Skip to main content

University of Colorado Denver Adopts Dante and Dante Domain Manager

The University of Colorado Denver has adopted Dante and Dante Domain Manager to streamline audio production workflows and manage student projects. The University's Music & Entertainment Industry Studies department (MEIS) offers a series of programs focused on contemporary music styles, commercial music business, and music production. 

Music & Entertainment Industry studies department students using Dante

(Image credit: Audinate)

"We teach a variety of skills in our recording program designed to help students prepare for careers in the live and recorded music industry, as well as in film and television and sports media, so technology is crucial for us," said Scott Burgess, the Manager of Recording Labs and Live Sound, and a Lecturer for the Department of MEIS. 

With Dante, universities reduce their analog cabling by sending hundreds of audio channels over a single Ethernet cable.

The MEIS production team began to think of ways to incorporate more audio networking on campus, including using it to connect their six main studios, which are spread across two large buildings.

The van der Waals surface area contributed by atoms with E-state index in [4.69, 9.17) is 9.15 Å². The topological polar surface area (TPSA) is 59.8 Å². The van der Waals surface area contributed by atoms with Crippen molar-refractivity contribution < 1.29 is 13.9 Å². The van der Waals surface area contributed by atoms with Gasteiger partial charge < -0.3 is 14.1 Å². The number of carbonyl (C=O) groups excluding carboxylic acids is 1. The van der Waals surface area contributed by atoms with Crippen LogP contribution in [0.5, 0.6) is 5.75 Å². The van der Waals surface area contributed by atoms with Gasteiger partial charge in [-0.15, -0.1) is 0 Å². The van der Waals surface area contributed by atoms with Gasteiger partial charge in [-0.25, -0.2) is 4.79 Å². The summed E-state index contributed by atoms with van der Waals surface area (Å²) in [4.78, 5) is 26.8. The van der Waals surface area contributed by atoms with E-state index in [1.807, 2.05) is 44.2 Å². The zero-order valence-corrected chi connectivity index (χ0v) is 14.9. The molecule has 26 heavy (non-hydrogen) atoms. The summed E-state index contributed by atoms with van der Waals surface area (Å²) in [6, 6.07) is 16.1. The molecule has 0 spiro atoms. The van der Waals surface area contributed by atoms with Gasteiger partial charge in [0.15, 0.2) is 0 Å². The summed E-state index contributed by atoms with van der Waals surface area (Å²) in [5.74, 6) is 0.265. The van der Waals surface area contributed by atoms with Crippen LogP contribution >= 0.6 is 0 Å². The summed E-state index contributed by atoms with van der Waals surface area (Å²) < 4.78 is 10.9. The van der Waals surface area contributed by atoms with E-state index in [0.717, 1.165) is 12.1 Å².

The CU Denver campus covers a lot of ground, and if the team is asked to put on a show in the Student Center, for example, the ability to jump from the departmental network and onto the campus network is a significant capability. The challenge with making this jump to another subnet, traditionally, was a work order needed to be filed with IT to trigger a process that would eat up the resources of both his department and the IT department. But with Dante Domain Manager, that process is now unnecessary. 

University of Colorado audio control room

(Image credit: Audinate)

Dante Domain Manager is network management software that enables user authentication, role-based security, and audit capabilities for Dante networks while allowing expansion of Dante systems over any network infrastructure. Dante Domain Manager organizes a network into zones called “domains” that each have individual access requirements. All activity is logged, tagged, and date-stamped. 

Over the next few semesters, as part of the expanding networked audio curriculum, the MEIS team aims to produce a live concert in a venue anywhere on campus, and then record that band or event from several other rooms at the same time - each with different purposes in mind. The idea is for everyone to grab a mix and then upload them to the server so the teams can compare notes and see how everyone did. 

"We're still mulling over all the possibilities, but we're in the middle of implementing a major rewrite to our curriculum, so it's a perfect time for us to explore all the possibilities of the Dante network," added Burgess. "I've had alums come back and say that that they are really glad we have a focus on networked audio because in the real world, they are up to their ears in Dante, making the experience here very valuable."